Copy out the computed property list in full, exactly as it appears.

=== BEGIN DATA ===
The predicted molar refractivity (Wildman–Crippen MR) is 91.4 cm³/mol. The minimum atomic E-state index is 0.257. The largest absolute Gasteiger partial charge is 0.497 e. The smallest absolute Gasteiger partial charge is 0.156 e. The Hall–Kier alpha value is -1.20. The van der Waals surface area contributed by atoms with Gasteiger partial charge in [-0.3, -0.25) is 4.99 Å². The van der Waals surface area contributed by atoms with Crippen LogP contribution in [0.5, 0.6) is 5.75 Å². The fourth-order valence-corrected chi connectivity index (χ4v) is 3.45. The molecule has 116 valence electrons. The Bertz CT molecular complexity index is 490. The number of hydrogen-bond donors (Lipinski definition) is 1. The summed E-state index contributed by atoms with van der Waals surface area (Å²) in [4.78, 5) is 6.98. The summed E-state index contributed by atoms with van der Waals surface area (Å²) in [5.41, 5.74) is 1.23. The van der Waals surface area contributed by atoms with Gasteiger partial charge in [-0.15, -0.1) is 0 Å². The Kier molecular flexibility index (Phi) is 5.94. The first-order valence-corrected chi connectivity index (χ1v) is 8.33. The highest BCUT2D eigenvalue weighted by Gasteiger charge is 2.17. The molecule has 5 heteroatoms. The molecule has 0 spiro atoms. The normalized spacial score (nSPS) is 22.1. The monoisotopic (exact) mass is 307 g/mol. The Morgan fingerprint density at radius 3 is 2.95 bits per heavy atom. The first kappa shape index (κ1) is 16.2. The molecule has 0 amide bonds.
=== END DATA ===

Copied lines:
The predicted molar refractivity (Wildman–Crippen MR) is 91.4 cm³/mol. The minimum atomic E-state index is 0.257. The largest absolute Gasteiger partial charge is 0.497 e. The smallest absolute Gasteiger partial charge is 0.156 e. The Hall–Kier alpha value is -1.20. The van der Waals surface area contributed by atoms with Gasteiger partial charge in [-0.3, -0.25) is 4.99 Å². The van der Waals surface area contributed by atoms with Crippen LogP contribution in [0.5, 0.6) is 5.75 Å². The fourth-order valence-corrected chi connectivity index (χ4v) is 3.45. The molecule has 116 valence electrons. The Bertz CT molecular complexity index is 490. The number of hydrogen-bond donors (Lipinski definition) is 1. The summed E-state index contributed by atoms with van der Waals surface area (Å²) in [4.78, 5) is 6.98. The summed E-state index contributed by atoms with van der Waals surface area (Å²) in [5.41, 5.74) is 1.23. The van der Waals surface area contributed by atoms with Gasteiger partial charge in [-0.15, -0.1) is 0 Å². The Kier molecular flexibility index (Phi) is 5.94. The first-order valence-corrected chi connectivity index (χ1v) is 8.33. The highest BCUT2D eigenvalue weighted by Gasteiger charge is 2.17. The molecule has 5 heteroatoms. The molecule has 0 spiro atoms. The normalized spacial score (nSPS) is 22.1. The monoisotopic (exact) mass is 307 g/mol. The Morgan fingerprint density at radius 3 is 2.95 bits per heavy atom. The first kappa shape index (κ1) is 16.2. The molecule has 0 amide bonds.